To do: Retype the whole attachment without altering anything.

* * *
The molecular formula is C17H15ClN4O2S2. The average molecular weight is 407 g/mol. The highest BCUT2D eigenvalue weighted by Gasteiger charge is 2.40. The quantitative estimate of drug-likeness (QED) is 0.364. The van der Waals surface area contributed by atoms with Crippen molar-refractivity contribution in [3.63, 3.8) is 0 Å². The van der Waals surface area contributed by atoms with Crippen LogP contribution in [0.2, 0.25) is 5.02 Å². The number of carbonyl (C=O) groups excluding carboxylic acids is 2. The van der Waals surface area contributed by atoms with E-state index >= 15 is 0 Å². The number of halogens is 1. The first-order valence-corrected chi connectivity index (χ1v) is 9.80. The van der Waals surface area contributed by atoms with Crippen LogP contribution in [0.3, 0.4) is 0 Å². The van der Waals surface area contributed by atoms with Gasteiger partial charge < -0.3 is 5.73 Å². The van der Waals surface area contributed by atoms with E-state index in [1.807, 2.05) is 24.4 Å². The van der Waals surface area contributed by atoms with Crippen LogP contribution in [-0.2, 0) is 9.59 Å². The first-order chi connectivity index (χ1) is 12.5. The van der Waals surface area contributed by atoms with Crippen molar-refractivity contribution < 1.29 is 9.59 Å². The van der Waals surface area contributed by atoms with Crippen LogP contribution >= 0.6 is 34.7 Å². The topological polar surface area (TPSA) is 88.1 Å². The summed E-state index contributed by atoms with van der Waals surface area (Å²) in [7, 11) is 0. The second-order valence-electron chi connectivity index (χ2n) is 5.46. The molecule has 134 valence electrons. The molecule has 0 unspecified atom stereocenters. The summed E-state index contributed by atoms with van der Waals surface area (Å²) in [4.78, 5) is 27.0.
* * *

The molecular formula is C17H15ClN4O2S2. The average molecular weight is 407 g/mol. The highest BCUT2D eigenvalue weighted by Gasteiger charge is 2.40. The quantitative estimate of drug-likeness (QED) is 0.364. The van der Waals surface area contributed by atoms with Crippen molar-refractivity contribution in [3.63, 3.8) is 0 Å². The van der Waals surface area contributed by atoms with Crippen LogP contribution in [0.2, 0.25) is 5.02 Å². The number of carbonyl (C=O) groups excluding carboxylic acids is 2. The van der Waals surface area contributed by atoms with E-state index >= 15 is 0 Å². The number of halogens is 1. The first-order valence-corrected chi connectivity index (χ1v) is 9.80. The van der Waals surface area contributed by atoms with Crippen LogP contribution in [0.3, 0.4) is 0 Å². The van der Waals surface area contributed by atoms with Gasteiger partial charge < -0.3 is 5.73 Å². The van der Waals surface area contributed by atoms with E-state index in [1.807, 2.05) is 24.4 Å². The van der Waals surface area contributed by atoms with Crippen LogP contribution in [-0.2, 0) is 9.59 Å². The first-order chi connectivity index (χ1) is 12.5. The van der Waals surface area contributed by atoms with Crippen molar-refractivity contribution < 1.29 is 9.59 Å². The van der Waals surface area contributed by atoms with Crippen LogP contribution >= 0.6 is 34.7 Å². The topological polar surface area (TPSA) is 88.1 Å². The summed E-state index contributed by atoms with van der Waals surface area (Å²) in [7, 11) is 0. The second-order valence-electron chi connectivity index (χ2n) is 5.46. The molecule has 134 valence electrons. The molecule has 0 unspecified atom stereocenters. The summed E-state index contributed by atoms with van der Waals surface area (Å²) in [4.78, 5) is 27.0.